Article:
Today if you ask prepress technicians what percentage of files they receive are “print ready,” they will most likely say something around one percent! While alarming, this number is not that far off. I can remember when I sat in that chair and experienced the same thing. One month we decided to do a test and mark down every file that came in. It was a simple evaluation: either the file was OK to print or needed changes. Ironically it wasn’t until the last week of the month, on Friday afternoon, that we received a file––our very last in the test––that was perfect! What this proved to me was that nearly every file that comes in needs some sort of change before it can hit the printing plates. Now that last sentence is telling. We were working at a shop that was primarily traditional offset litho. Some may argue that any file can be printed digitally, and they are not too far off, but why should we accept subpar file structure?
John Carew wrote last Tuesday about image quality and how we as a society are accepting low-quality images because of their ease of use. This theory is directly related to my discussion of subpar file structure. Desktop publishing has basically given anyone who owns a computer the ability to become a graphic designer. Although desktop publishing represents a great technological advance, it has diluted industry standards. You can basically track back to the widespread adoption of Microsoft products (Word, Publisher, PowerPoint, and Excel) and see the overall quality of graphic design deteriorate. It has forced our industry to accept files in any program available and puts the onus on us to make them work. God forbid that what a client designed on screen in Word doesn’t match what comes off the press.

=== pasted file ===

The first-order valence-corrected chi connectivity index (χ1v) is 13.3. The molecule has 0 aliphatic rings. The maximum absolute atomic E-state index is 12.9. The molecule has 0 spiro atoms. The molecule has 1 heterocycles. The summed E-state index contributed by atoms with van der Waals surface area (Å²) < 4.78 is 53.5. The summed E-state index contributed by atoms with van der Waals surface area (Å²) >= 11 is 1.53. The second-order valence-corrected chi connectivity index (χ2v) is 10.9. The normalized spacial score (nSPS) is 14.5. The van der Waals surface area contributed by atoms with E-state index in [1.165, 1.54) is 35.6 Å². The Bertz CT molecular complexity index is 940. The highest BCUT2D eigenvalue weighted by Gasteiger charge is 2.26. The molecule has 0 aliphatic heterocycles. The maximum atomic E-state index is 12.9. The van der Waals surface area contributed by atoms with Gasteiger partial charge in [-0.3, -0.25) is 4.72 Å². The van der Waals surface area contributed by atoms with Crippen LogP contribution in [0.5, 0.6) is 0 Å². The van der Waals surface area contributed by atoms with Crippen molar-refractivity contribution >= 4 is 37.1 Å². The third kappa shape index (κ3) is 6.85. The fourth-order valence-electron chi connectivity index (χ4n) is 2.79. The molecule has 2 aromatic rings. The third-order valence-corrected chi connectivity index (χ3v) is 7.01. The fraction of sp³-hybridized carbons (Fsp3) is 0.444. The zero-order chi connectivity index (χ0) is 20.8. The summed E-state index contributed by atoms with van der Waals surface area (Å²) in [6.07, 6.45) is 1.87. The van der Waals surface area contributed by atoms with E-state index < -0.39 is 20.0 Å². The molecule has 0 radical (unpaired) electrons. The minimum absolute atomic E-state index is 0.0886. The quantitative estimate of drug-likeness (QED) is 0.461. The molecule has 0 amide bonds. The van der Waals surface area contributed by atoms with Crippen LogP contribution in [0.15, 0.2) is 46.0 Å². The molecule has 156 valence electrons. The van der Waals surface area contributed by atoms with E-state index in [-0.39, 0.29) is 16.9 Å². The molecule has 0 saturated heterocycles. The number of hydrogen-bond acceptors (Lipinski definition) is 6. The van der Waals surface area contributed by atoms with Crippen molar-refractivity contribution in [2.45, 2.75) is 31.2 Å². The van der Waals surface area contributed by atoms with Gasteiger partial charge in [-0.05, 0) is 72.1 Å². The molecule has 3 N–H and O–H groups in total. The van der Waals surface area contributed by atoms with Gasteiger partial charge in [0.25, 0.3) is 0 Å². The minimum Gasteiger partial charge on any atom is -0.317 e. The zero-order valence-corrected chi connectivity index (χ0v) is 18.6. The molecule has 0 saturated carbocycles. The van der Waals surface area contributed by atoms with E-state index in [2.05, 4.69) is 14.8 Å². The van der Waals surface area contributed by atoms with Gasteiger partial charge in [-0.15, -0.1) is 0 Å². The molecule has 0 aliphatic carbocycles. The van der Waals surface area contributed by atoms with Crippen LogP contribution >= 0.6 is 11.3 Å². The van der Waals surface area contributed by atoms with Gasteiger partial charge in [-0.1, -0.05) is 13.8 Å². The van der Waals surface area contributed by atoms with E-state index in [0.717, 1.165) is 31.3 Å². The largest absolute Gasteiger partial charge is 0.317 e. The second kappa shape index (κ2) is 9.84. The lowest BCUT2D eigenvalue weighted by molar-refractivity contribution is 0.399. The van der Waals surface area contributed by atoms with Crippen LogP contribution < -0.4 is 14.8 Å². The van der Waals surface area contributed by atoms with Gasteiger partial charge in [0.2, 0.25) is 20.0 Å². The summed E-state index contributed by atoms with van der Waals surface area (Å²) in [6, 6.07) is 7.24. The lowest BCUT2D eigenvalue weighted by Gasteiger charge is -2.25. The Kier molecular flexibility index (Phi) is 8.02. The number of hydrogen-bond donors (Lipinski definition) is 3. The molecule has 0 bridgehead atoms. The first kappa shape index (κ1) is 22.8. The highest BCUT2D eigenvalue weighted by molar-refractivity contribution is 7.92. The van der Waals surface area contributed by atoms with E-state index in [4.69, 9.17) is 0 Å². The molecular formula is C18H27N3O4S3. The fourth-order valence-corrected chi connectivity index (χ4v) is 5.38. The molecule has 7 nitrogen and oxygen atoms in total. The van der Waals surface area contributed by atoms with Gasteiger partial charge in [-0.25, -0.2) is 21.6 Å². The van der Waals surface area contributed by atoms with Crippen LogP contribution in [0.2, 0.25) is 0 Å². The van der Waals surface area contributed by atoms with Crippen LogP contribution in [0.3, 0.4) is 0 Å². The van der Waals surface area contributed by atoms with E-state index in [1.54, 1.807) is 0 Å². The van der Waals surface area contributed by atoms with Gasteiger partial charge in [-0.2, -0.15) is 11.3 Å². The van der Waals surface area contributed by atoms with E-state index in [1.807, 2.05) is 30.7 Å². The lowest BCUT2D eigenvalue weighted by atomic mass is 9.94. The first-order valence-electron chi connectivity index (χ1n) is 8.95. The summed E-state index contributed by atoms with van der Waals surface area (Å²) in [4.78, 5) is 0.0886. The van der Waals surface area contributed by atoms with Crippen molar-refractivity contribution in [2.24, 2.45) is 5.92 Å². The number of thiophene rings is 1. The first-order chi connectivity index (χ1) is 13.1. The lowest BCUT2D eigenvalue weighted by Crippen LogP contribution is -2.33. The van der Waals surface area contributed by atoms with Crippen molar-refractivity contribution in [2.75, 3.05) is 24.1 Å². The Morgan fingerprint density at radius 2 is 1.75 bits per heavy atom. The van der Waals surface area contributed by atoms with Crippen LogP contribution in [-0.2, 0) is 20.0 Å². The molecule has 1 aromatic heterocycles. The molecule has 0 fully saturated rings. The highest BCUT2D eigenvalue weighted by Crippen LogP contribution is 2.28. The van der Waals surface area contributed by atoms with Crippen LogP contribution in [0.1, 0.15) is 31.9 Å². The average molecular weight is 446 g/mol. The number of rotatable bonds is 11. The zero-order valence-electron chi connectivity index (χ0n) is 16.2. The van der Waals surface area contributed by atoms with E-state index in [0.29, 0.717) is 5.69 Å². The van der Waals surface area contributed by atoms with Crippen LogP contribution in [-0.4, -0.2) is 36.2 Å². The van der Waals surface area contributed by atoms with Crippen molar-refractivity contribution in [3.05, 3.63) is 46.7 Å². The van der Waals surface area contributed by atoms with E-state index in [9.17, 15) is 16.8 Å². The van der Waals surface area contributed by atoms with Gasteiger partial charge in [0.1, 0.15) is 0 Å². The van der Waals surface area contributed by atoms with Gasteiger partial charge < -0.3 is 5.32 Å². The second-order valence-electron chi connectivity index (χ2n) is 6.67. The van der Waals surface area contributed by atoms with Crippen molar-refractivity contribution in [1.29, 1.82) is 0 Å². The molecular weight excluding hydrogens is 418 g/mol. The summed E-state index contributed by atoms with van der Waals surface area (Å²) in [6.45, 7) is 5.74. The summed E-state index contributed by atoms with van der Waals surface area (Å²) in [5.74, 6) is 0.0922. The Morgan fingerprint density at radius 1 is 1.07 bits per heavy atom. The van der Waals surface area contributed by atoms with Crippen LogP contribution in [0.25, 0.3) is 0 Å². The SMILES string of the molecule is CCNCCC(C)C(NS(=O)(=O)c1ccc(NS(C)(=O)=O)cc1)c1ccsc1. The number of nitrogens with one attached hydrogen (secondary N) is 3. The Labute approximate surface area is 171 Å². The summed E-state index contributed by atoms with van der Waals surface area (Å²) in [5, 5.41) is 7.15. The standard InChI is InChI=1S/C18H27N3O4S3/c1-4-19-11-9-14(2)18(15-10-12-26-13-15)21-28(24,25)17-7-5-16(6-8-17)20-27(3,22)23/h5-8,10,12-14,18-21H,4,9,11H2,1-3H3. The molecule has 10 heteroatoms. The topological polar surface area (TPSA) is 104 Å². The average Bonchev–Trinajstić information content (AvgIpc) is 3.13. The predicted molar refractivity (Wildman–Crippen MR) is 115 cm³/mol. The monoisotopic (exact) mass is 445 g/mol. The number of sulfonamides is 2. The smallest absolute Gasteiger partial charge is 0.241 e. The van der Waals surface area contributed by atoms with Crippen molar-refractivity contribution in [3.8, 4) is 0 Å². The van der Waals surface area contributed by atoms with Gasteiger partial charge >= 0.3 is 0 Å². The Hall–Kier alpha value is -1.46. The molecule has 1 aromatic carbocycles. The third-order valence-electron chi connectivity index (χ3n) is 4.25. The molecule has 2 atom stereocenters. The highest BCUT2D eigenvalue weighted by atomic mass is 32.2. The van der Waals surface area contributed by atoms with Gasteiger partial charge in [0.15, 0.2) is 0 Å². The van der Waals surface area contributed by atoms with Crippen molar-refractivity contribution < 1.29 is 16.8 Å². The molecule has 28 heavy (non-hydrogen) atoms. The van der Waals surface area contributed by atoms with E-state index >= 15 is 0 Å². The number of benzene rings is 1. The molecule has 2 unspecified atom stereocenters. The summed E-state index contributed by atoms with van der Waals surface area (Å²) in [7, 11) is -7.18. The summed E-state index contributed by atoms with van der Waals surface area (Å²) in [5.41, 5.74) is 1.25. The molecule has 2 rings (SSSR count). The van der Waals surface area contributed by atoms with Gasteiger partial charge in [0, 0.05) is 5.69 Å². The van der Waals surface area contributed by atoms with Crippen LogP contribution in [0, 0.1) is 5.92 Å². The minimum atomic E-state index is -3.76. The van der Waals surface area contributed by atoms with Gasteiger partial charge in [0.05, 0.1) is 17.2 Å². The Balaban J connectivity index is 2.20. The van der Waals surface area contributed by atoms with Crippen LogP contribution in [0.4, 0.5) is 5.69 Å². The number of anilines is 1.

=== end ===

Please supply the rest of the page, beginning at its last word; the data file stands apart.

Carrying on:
Basically what this all boils down to is industry-specific education and client management. We as industry professionals have to educate our clients on best practices. We must let them know when we have to make changes to their files and tell them what it’s going to cost. Accepting files in Word and fixing them for free without telling the client isn’t doing anyone justice. We as manufacturers are losing out on revenue, and the clients are thinking that everything is OK and will continue making the same mistakes. Do yourself a favor and communicate with your clients. Offer them your services, and discuss the best ways to arrive at an aesthetically pleasing piece. Remember, we are only as good as the end product, and if we start with garbage, you know what will come out!
So, keep this link on your toolbar––it’s a great reference tool! http://goo.gl/XGoBG